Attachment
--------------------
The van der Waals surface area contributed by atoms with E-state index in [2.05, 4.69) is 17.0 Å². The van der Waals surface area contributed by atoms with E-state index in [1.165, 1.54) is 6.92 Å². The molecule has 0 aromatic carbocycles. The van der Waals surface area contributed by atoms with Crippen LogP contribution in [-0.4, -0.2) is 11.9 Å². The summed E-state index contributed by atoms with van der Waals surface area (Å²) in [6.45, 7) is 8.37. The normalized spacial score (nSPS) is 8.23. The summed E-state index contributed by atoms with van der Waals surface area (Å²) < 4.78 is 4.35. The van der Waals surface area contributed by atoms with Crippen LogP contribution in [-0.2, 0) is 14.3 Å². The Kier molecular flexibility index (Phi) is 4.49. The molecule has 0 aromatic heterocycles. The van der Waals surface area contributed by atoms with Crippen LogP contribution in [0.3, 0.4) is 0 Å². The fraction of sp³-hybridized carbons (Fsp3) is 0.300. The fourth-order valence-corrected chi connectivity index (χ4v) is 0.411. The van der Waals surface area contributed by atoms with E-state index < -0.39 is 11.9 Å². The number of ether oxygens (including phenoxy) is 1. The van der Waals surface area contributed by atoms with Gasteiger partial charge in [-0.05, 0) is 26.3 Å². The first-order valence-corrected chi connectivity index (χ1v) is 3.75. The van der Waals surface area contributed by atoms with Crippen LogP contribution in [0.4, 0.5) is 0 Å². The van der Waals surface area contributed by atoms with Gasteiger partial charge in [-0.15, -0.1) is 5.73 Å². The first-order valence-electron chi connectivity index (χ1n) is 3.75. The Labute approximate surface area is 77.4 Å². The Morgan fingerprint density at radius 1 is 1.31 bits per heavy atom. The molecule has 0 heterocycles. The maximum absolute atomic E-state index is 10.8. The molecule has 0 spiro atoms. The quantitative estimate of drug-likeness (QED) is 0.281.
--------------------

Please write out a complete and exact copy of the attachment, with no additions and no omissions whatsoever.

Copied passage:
The van der Waals surface area contributed by atoms with E-state index in [2.05, 4.69) is 17.0 Å². The van der Waals surface area contributed by atoms with E-state index in [1.165, 1.54) is 6.92 Å². The molecule has 0 aromatic carbocycles. The van der Waals surface area contributed by atoms with Crippen LogP contribution in [-0.4, -0.2) is 11.9 Å². The summed E-state index contributed by atoms with van der Waals surface area (Å²) in [6.45, 7) is 8.37. The normalized spacial score (nSPS) is 8.23. The summed E-state index contributed by atoms with van der Waals surface area (Å²) < 4.78 is 4.35. The van der Waals surface area contributed by atoms with Crippen LogP contribution in [-0.2, 0) is 14.3 Å². The Kier molecular flexibility index (Phi) is 4.49. The molecule has 0 aromatic heterocycles. The van der Waals surface area contributed by atoms with Crippen LogP contribution in [0.3, 0.4) is 0 Å². The fraction of sp³-hybridized carbons (Fsp3) is 0.300. The fourth-order valence-corrected chi connectivity index (χ4v) is 0.411. The van der Waals surface area contributed by atoms with E-state index < -0.39 is 11.9 Å². The number of ether oxygens (including phenoxy) is 1. The van der Waals surface area contributed by atoms with Gasteiger partial charge in [-0.05, 0) is 26.3 Å². The first-order valence-corrected chi connectivity index (χ1v) is 3.75. The van der Waals surface area contributed by atoms with Crippen LogP contribution in [0.4, 0.5) is 0 Å². The van der Waals surface area contributed by atoms with Gasteiger partial charge in [-0.15, -0.1) is 5.73 Å². The first-order valence-electron chi connectivity index (χ1n) is 3.75. The Labute approximate surface area is 77.4 Å². The Morgan fingerprint density at radius 1 is 1.31 bits per heavy atom. The molecule has 0 heterocycles. The maximum absolute atomic E-state index is 10.8. The molecule has 0 spiro atoms. The quantitative estimate of drug-likeness (QED) is 0.281.